Seven students in a town of 500 set an ambitious goal… and then shattered it.
By Jesse Mintz
The four-hour drive from Saskatoon back to the small town of Eastend, in the far south west corner of Saskatchewan, offered plenty of time to reflect on everything the students had just seen at WE Day.
Chris Hadfield’s humble beginnings from a corn farm in Ontario made his accomplishments in space even more inspiring. Rick Hansen’s 40,000 kilometer wheelchair journey showed how far determination takes one. And Dr. Joyce Banda, Malawi’s first female president, proved that nothing is impossible.
But it was the families they’d met the day before, visiting the Ronald McDonald House in downtown Saskatoon, that left the biggest mark on students from Eastend School’s WE committee.
“We were really moved by the atmosphere, how loving and caring it is,” says Janise Michel, Grade 12 student and leader of the committee. “We were all touched by the impact we saw, and we wanted to contribute.”
The seed was planted in March of last year, but Dee Dean—the WE committee’s dedicated teacher—was unsure how long the group’s enthusiasm for WE Day, as well as their concern for the families at Ronald McDonald House, would actually last. And really, what could they do as a school of 100 students in a town of 500 people?
“The whole ride they talked about getting involved, coming back, cooking meals for families,” recalls Dee. “My first thought was: ‘This is March, they’re teenagers, let’s see what happens come September.’”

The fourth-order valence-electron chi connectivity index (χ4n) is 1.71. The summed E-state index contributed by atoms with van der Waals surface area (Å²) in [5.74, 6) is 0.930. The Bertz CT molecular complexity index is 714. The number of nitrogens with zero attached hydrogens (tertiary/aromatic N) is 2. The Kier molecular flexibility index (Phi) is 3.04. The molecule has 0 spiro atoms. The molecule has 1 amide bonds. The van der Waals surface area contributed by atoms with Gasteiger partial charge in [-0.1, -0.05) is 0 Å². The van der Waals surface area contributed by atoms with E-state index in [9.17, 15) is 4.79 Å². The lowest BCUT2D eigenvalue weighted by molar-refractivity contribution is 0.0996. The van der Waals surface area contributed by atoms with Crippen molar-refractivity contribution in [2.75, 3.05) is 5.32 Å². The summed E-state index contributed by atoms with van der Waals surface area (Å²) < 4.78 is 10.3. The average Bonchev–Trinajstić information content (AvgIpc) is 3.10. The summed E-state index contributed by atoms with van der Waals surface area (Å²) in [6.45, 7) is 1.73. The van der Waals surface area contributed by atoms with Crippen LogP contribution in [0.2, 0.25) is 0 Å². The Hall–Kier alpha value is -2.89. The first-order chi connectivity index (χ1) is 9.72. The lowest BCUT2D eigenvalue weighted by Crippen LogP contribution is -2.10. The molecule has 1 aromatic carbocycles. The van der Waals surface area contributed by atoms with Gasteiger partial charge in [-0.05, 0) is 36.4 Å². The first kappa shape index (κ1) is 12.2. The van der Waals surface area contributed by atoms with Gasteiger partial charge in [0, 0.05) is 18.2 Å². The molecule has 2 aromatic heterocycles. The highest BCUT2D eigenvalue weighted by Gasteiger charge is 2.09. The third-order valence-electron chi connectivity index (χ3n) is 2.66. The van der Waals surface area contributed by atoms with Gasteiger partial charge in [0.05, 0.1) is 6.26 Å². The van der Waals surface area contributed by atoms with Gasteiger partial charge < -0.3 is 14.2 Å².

Looking back, Dee can’t believe she ever underestimated her students. September ushered in the first day of school, and with it came kids knocking on her door, ready to start planning. “The energy didn’t fade,” she notes. “That’s the passion WE has awoken in these kids.”
Dee brought WE Schools to Eastend four years ago. Since then, it’s become an integral part of the school and community, empowering students to give back. Students have embraced the WE philosophy, and this year, one quarter are members of the WE committee. They’ve visited senior centres, held clothing and food drives, in addition to fundraising for education in developing communities.
As for the committee’s work with the Ronald McDonald House, getting involved with this charity was motivated by a sense of community—exactly what the house provides during difficult times. Families from across the province with young children receiving medical treatment in Saskatoon’s hospital are welcome to stay at the house for just $10 a night, where they receive meals and find support from both staff and fellow guests.
When the students first got to work on their fundraising idea ,many thought it to be impossible. Dee, though, believed the tiny K-12 school, in her small town, could raise $30,000 to sponsor a room at the Ronald McDonald House.
For some, the mission hit particularly close to home.
“I was born six weeks premature, so my mother was in the hospital for a few weeks and my father stayed [at the Ronald McDonald House],” says Janise. “I’m not the only connection; my story is just one.”